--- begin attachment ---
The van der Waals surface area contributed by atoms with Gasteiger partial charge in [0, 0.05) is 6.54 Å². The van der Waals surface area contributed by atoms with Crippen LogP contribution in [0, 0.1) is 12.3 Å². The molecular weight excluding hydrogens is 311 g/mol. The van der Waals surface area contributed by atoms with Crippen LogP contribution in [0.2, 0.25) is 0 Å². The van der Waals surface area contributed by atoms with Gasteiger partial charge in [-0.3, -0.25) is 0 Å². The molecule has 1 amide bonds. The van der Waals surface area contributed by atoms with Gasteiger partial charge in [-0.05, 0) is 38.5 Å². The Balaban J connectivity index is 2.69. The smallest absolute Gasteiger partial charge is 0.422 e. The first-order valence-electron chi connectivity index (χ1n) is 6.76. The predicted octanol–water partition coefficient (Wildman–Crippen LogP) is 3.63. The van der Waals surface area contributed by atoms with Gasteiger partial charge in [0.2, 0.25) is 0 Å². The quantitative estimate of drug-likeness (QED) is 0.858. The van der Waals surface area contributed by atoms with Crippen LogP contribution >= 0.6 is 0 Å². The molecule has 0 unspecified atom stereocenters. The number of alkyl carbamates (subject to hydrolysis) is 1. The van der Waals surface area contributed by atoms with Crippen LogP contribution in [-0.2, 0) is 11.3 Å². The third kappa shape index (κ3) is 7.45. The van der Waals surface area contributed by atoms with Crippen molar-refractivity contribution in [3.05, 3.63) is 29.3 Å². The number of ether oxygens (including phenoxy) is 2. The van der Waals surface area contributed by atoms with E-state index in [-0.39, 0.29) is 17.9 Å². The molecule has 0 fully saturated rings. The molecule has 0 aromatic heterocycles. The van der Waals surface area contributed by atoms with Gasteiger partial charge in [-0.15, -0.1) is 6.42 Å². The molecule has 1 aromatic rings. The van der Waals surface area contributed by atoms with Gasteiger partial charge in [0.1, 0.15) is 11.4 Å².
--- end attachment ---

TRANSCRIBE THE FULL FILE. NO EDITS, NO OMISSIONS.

The van der Waals surface area contributed by atoms with Gasteiger partial charge in [0, 0.05) is 6.54 Å². The van der Waals surface area contributed by atoms with Crippen LogP contribution in [0, 0.1) is 12.3 Å². The molecular weight excluding hydrogens is 311 g/mol. The van der Waals surface area contributed by atoms with Crippen LogP contribution in [0.2, 0.25) is 0 Å². The van der Waals surface area contributed by atoms with Gasteiger partial charge in [-0.3, -0.25) is 0 Å². The molecule has 1 amide bonds. The van der Waals surface area contributed by atoms with Gasteiger partial charge in [-0.05, 0) is 38.5 Å². The Balaban J connectivity index is 2.69. The smallest absolute Gasteiger partial charge is 0.422 e. The first-order valence-electron chi connectivity index (χ1n) is 6.76. The predicted octanol–water partition coefficient (Wildman–Crippen LogP) is 3.63. The van der Waals surface area contributed by atoms with Gasteiger partial charge in [0.2, 0.25) is 0 Å². The quantitative estimate of drug-likeness (QED) is 0.858. The van der Waals surface area contributed by atoms with Crippen LogP contribution >= 0.6 is 0 Å². The molecule has 0 unspecified atom stereocenters. The number of alkyl carbamates (subject to hydrolysis) is 1. The van der Waals surface area contributed by atoms with Crippen LogP contribution in [-0.2, 0) is 11.3 Å². The third kappa shape index (κ3) is 7.45. The van der Waals surface area contributed by atoms with Crippen molar-refractivity contribution in [3.05, 3.63) is 29.3 Å². The number of ether oxygens (including phenoxy) is 2. The van der Waals surface area contributed by atoms with E-state index in [-0.39, 0.29) is 17.9 Å². The molecule has 0 fully saturated rings. The molecule has 0 aromatic heterocycles. The van der Waals surface area contributed by atoms with Gasteiger partial charge in [-0.15, -0.1) is 6.42 Å². The molecule has 1 aromatic rings. The van der Waals surface area contributed by atoms with Gasteiger partial charge in [0.1, 0.15) is 11.4 Å².